Blogs

Web logs ? called 'blogs' for short ? have been something of an online sensation.


| March 2006


Older generation takes to sharing writing with world via Internet

Web logs - called 'blogs' for short, have been something of an online sensation. In 2004, 'blog' was the most looked up word on Merriam-Webster's online dictionary, by a wide margin. By now, it's hard not to run into the word, even if you don't spend any time on the Internet.

Blogs are online journals that can be set up with little effort by anyone searching for their own platform. People from all walks of life have embraced them. One recent survey found that one in five teens have their own blog, about 7 percent of adults create them, and that 26% of adults read them.

The journals are now gaining a foothold with those in their golden years. Among them: 'Dad's Tomato Garden Journal,' where Ray White, 92, gives updates about the weather, his love of tomatoes and his day; 'My Mom's Blog,' in which Millie Garfield, 80, provides her musings on a variety of topics (recent entries included a recipe for Apple Crisp, a video report on packages that are difficult to open, and a link to a jingle sung by Bing Crosby); and 'Oldest Living Blogger,' in which Ray Sutton, 73, expresses his views from Vancouver, British Columbia.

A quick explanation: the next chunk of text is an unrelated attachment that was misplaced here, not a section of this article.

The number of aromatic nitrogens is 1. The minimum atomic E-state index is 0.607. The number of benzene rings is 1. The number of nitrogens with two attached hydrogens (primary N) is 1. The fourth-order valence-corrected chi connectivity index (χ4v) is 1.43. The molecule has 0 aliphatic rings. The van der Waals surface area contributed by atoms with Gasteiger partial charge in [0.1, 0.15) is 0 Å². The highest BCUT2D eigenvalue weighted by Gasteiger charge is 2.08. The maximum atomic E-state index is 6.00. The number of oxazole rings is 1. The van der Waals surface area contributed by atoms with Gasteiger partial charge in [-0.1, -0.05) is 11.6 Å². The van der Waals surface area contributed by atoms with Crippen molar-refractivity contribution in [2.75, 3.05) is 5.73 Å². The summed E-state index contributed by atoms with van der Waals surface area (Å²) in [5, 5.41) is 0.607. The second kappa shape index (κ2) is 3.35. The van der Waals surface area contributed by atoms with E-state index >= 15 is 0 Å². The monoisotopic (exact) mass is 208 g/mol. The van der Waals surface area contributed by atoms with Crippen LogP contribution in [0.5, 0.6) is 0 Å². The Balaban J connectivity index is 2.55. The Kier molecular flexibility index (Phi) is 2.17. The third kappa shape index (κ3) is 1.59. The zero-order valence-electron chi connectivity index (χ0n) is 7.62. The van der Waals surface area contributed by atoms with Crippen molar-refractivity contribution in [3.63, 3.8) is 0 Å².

Here are some links to just a few blogs:

Dad's Tomato Garden Journal: http://journals.aol.com/white6416r/DadsTomatoGardenJournal;



My Mom's Blog: http://mymomsblog.blogspot.com;

Oldest Living Blogger: http://www.urbanvancouver.com/blog/ray;






mother earth news fair 2018 schedule

Next: June 2-3, 2018
Frederick, MD

LEARN MORE








Subscribe today

Capper's FarmerWant to rediscover what made grandma’s house the fun place we all remember? Capper’s Farmer — the newly restored publication from the rural know-how experts at Grit.com — updates the tried-and-true methods your grandparents used for cooking, crafting, gardening and so much more. Subscribe today and discover the joys of homemade living and homesteading insight — with a dash of modern living — that makes up the new Capper’s Farmer.

Save Even More Money with our automatic renewal savings plan!

Pay now with a credit card and take advantage of our automatic renewal savings plan. You save an additional $6 and get 4 issues of Capper's Farmer for only $16.95 (USA only).

Or, Bill Me Later and I'll pay just $22.95 for a one year subscription!




Facebook Pinterest Instagram YouTube Twitter


Copyright 2018, All Rights Reserved
Ogden Publications, Inc., 1503 SW 42nd St., Topeka, Kansas 66609-1265